The interior has a more conventional layout than some of its more touchscreen-centric rivals. There’s the obligatory media screen sat atop the dashboard, but Honda has included large buttons and dials for the heating and ventilation controls – a welcome move in our eyes.
It may look like familiar Honda fare, but there’s no doubting there’s been a definite step-up in terms of material quality. All of the touch points have a substantial feel, and while it might not have the eye-catching styling of the likes of the or , it certainly has the outright quality to match them.
Despite a relatively low driving position, all-round visibility is acceptable by new car standards. The view out of the back remains a weak point, with large C-pillars and a relatively high boot line making judging the rear of the car difficult. All-round parking sensors and a rear-view camera are fitted as standard, though.
As the Civic e:HEV hasn’t reached showrooms yet, we can’t assess its reliability as a new car.
However, we did hear from enough Honda owners in our latest car survey to judge the reliability of the brand as a whole.
The well-shaped front seats offer decent support and have plenty of adjustment to fine tune your driving position. There’s ample space for very tall drivers, too.
The back seats are also comfortable, with a sensibly raked backrest and decent legroom. Overall headroom was affected by our test car’s panoramic sunroof, though this is more noticeable in the rear seats.
The door apertures front and back are also usefully large, but they’re a bit pinched around the footwell area in the back, with a moderately wide sill.
Claimed boot space is impressive for a medium-sized hatchback, at 410 litres as standard, rising to a maximum of 1,220 litres with the rear seats folded down. While we won't be able to corroborate those claims until the Civic e:HEV has been through our labs, the boot is very large and practically shaped. It’s both deep and wide and has only a small load lip to negotiate. The removable parcel shelf is very flimsy though.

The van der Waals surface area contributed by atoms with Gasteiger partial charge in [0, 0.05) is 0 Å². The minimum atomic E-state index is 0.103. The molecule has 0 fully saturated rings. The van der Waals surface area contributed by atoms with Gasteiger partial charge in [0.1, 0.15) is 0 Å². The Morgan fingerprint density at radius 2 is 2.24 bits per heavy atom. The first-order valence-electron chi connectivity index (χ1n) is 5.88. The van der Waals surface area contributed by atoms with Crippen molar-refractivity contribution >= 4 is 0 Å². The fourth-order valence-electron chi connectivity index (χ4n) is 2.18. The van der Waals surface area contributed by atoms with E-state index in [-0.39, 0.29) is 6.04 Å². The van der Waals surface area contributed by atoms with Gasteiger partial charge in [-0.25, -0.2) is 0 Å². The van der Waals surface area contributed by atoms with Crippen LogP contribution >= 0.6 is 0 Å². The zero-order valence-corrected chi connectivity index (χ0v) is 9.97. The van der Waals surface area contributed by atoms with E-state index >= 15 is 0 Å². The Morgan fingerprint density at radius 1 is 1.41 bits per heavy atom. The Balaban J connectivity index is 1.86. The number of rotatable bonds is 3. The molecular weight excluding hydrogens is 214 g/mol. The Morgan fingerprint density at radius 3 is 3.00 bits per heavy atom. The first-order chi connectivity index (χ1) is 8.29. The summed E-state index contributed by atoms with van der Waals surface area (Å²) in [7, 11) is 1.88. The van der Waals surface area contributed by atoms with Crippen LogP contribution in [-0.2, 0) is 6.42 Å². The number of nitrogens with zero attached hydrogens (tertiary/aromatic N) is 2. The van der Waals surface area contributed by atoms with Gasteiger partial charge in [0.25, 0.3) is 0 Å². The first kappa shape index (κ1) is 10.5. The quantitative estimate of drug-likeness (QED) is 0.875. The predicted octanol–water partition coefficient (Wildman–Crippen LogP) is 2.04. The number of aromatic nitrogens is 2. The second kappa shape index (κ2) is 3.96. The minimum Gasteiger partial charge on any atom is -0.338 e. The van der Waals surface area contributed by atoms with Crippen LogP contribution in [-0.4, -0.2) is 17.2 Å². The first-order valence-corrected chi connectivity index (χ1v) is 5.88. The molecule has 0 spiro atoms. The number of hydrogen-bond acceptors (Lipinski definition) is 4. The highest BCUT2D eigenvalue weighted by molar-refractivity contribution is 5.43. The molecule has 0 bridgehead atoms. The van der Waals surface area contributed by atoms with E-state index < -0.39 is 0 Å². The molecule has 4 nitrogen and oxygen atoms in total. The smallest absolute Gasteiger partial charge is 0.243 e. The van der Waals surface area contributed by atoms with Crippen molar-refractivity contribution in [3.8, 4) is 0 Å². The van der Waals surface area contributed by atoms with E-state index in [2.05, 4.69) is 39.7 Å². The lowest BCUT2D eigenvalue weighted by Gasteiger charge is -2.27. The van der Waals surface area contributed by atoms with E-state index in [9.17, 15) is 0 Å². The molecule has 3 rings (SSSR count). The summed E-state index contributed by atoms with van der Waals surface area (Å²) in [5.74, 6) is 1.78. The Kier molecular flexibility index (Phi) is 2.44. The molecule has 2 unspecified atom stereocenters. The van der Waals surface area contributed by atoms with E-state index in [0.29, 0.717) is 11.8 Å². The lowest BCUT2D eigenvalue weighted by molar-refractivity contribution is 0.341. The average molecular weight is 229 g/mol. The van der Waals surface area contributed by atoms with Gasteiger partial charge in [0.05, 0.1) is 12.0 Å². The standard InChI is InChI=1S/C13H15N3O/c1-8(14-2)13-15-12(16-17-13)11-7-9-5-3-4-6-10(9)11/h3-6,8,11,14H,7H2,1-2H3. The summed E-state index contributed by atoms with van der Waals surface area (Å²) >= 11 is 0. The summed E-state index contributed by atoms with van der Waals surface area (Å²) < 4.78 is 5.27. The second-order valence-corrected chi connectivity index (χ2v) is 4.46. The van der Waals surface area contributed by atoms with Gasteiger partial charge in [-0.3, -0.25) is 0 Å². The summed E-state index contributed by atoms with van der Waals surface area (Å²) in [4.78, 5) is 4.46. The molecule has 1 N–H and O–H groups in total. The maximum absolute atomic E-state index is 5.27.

The Civic’s claimed fuel consumption (based on the official WLTP test standard) stands at a reasonable 56.5-60.1mpg, depending on trim level.
It’s best to consider this a best-case scenario, though – we’ll be able to confirm just how economical the Civic is once we’ve completed our full lab tests.
This latest Civic hasn’t yet been crash tested by Euro NCAP.
Given that safety is of critical importance in the family car market, it's no surprise that the Civic comes with a decent array of standard active safety equipment, including autonomous emergency braking, road departure mitigation and lane-keep assist.
Unusually for this class of car, a blind-spot monitor is also fitted as standard across the range.
There’s also a generous airbag tally. Not only do both the driver and front seat passenger get their own knee-protecting airbags, but those in the back get both side and curtain airbags, too.
Price: from £29,595
While we’ll have to reserve final judgement on the new Civic e:HEV until we publish our full review, this initial introduction has left us with very little to criticise. Yes, the car’s touchscreen media system still isn’t a match for the very best alternatives, but in every other respect, this all-hybrid Civic feels like step forward. It’s certainly got the depth of quality and breadth of talent to match its traditional benchmark rival, the VW Golf.